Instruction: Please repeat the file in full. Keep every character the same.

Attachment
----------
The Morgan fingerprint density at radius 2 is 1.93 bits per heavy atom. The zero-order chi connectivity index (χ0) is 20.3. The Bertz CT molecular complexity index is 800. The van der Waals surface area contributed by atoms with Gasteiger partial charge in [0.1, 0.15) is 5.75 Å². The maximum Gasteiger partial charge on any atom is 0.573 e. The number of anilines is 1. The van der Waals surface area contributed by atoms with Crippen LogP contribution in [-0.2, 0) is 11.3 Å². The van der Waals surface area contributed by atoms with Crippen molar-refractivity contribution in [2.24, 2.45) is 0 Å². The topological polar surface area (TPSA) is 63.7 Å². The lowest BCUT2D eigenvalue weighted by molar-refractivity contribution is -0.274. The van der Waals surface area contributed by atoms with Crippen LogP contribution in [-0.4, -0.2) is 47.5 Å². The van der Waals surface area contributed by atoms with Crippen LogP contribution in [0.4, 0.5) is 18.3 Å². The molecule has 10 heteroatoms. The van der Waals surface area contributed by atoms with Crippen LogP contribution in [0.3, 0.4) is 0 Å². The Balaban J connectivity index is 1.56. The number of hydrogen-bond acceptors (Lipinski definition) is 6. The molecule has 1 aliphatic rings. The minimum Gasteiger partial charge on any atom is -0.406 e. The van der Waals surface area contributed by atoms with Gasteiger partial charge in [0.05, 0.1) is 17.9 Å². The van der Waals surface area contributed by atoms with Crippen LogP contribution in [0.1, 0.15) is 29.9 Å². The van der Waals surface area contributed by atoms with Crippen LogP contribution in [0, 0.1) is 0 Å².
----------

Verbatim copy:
The Morgan fingerprint density at radius 2 is 1.93 bits per heavy atom. The zero-order chi connectivity index (χ0) is 20.3. The Bertz CT molecular complexity index is 800. The van der Waals surface area contributed by atoms with Gasteiger partial charge in [0.1, 0.15) is 5.75 Å². The maximum Gasteiger partial charge on any atom is 0.573 e. The number of anilines is 1. The van der Waals surface area contributed by atoms with Crippen LogP contribution in [-0.2, 0) is 11.3 Å². The van der Waals surface area contributed by atoms with Crippen molar-refractivity contribution in [2.24, 2.45) is 0 Å². The topological polar surface area (TPSA) is 63.7 Å². The lowest BCUT2D eigenvalue weighted by molar-refractivity contribution is -0.274. The van der Waals surface area contributed by atoms with Crippen LogP contribution in [-0.4, -0.2) is 47.5 Å². The van der Waals surface area contributed by atoms with Crippen LogP contribution in [0.4, 0.5) is 18.3 Å². The molecule has 10 heteroatoms. The van der Waals surface area contributed by atoms with Crippen LogP contribution in [0.3, 0.4) is 0 Å². The Balaban J connectivity index is 1.56. The number of hydrogen-bond acceptors (Lipinski definition) is 6. The molecule has 1 aliphatic rings. The minimum Gasteiger partial charge on any atom is -0.406 e. The van der Waals surface area contributed by atoms with Gasteiger partial charge in [0.05, 0.1) is 17.9 Å². The van der Waals surface area contributed by atoms with Crippen LogP contribution in [0.1, 0.15) is 29.9 Å². The van der Waals surface area contributed by atoms with Crippen LogP contribution in [0, 0.1) is 0 Å².